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X-ray Scatter

Anthony Greaves, Peter Cadusch

X-ray phase contrast is a relatively new modality of imaging with x-rays. Unlike the traditional absorption type x-ray radiograph, phase contrast imaging is ideally suited to imaging materials such as biological tissue which are composed of low atomic number elements with very small absorbance of hard x-rays. As a bonus, differences in material are highlighted by a diffraction fringe which can be likened to in-line holographic techniques.

The technique requires a source with good spatial coherence which scales inversely to the spot size (typically < 10 micron) and sufficient distance between object and image plane to allow propagation effects to show the near field diffraction as phase contrast. The images formed contain information on the complex refractive index of the material, showing both the real component (x-ray phase shift) and the imaginary part (x-ray absorption). Large changes or gradients in the phase component or discontinuities such as interfaces in the object cause interference in the image plane and hence intensity modulation. Sources of spatially coherent x-rays are synchrotrons, microfocus tubes and recently developed laser induced x-ray sources [1].

Our research aims to identify those aspects of the imaging chain that reduce or maintain good beam coherence throughout the process of phase contrast imaging to determine optimum image quality. This is done via a combination of experimental work done at CSIRO's Feinfocus microsource facility and computer simulation methods based on the Fresnel/Kirchhoff integral as an aid to testing various hypotheses.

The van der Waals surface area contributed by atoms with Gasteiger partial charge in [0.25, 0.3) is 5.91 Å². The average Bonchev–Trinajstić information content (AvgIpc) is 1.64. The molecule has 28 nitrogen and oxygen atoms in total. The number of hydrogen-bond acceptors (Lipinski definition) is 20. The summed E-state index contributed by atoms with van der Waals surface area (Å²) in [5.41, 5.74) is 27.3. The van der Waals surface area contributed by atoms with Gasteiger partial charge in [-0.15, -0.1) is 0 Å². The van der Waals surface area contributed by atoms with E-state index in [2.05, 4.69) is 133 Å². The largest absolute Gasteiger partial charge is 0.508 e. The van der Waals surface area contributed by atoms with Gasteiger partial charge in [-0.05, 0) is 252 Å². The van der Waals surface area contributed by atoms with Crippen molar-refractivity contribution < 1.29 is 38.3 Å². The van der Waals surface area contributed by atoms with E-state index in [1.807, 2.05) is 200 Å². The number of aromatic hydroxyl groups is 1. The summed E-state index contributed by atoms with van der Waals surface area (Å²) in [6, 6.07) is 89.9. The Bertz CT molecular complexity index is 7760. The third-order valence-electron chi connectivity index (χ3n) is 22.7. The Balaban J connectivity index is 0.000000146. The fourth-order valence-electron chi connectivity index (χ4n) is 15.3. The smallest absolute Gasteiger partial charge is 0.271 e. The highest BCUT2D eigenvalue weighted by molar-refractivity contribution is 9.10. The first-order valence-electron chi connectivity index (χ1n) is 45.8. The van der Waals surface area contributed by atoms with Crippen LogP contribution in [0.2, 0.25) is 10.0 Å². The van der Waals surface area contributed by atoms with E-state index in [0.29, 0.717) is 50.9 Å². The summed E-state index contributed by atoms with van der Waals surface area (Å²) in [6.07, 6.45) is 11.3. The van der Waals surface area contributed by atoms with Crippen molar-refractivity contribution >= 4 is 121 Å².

One bonus besides better image quality is the potential of reduced patient dose since the beam energy may be increased which reduces photoelectric interaction and hence dose as the phase component is less sensitive to beam energy than the absorption component. Thus small differences in tissue composition such as between healthy and malignant tissue have the potential to be visually differentiated allowing better diagnostic ability.

[1] R. Toth, J. C. Kieffer, S. Fourmaux, and T. Ozaki: In-line phase-contrast imaging with a laser-based hard x-ray source. Review of scientific instruments 76, 083701 (2005)

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